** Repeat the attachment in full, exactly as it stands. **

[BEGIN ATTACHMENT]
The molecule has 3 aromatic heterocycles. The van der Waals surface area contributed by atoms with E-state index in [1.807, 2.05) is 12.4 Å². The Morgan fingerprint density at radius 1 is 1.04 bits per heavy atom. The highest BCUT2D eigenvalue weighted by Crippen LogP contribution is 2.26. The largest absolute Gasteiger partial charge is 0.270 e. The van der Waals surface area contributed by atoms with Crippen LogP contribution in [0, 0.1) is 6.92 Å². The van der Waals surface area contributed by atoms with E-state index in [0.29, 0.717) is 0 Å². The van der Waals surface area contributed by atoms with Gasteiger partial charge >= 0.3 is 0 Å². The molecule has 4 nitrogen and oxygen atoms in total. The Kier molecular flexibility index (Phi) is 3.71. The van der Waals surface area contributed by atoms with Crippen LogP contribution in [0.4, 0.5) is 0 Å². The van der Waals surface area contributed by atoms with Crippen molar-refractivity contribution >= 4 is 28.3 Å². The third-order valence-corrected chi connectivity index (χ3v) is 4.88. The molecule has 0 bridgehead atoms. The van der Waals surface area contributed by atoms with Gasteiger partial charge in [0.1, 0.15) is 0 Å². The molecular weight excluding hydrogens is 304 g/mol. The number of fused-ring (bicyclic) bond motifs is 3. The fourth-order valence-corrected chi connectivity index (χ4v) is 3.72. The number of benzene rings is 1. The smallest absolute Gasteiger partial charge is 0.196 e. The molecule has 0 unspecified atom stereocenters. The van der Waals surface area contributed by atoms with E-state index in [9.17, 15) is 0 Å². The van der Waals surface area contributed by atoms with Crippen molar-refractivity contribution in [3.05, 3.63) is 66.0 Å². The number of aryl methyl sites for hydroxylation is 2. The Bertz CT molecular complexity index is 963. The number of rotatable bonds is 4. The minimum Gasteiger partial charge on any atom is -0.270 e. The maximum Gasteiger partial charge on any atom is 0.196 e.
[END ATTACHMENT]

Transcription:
The molecule has 3 aromatic heterocycles. The van der Waals surface area contributed by atoms with E-state index in [1.807, 2.05) is 12.4 Å². The Morgan fingerprint density at radius 1 is 1.04 bits per heavy atom. The highest BCUT2D eigenvalue weighted by Crippen LogP contribution is 2.26. The largest absolute Gasteiger partial charge is 0.270 e. The van der Waals surface area contributed by atoms with Crippen LogP contribution in [0, 0.1) is 6.92 Å². The van der Waals surface area contributed by atoms with E-state index in [0.29, 0.717) is 0 Å². The van der Waals surface area contributed by atoms with Gasteiger partial charge >= 0.3 is 0 Å². The molecule has 4 nitrogen and oxygen atoms in total. The Kier molecular flexibility index (Phi) is 3.71. The van der Waals surface area contributed by atoms with Crippen LogP contribution in [0.4, 0.5) is 0 Å². The van der Waals surface area contributed by atoms with Crippen molar-refractivity contribution >= 4 is 28.3 Å². The third-order valence-corrected chi connectivity index (χ3v) is 4.88. The molecule has 0 bridgehead atoms. The van der Waals surface area contributed by atoms with Gasteiger partial charge in [0.1, 0.15) is 0 Å². The molecular weight excluding hydrogens is 304 g/mol. The number of fused-ring (bicyclic) bond motifs is 3. The fourth-order valence-corrected chi connectivity index (χ4v) is 3.72. The number of benzene rings is 1. The smallest absolute Gasteiger partial charge is 0.196 e. The molecule has 0 unspecified atom stereocenters. The van der Waals surface area contributed by atoms with E-state index in [9.17, 15) is 0 Å². The van der Waals surface area contributed by atoms with Crippen molar-refractivity contribution in [3.05, 3.63) is 66.0 Å². The number of aryl methyl sites for hydroxylation is 2. The Bertz CT molecular complexity index is 963. The number of rotatable bonds is 4. The minimum Gasteiger partial charge on any atom is -0.270 e. The maximum Gasteiger partial charge on any atom is 0.196 e.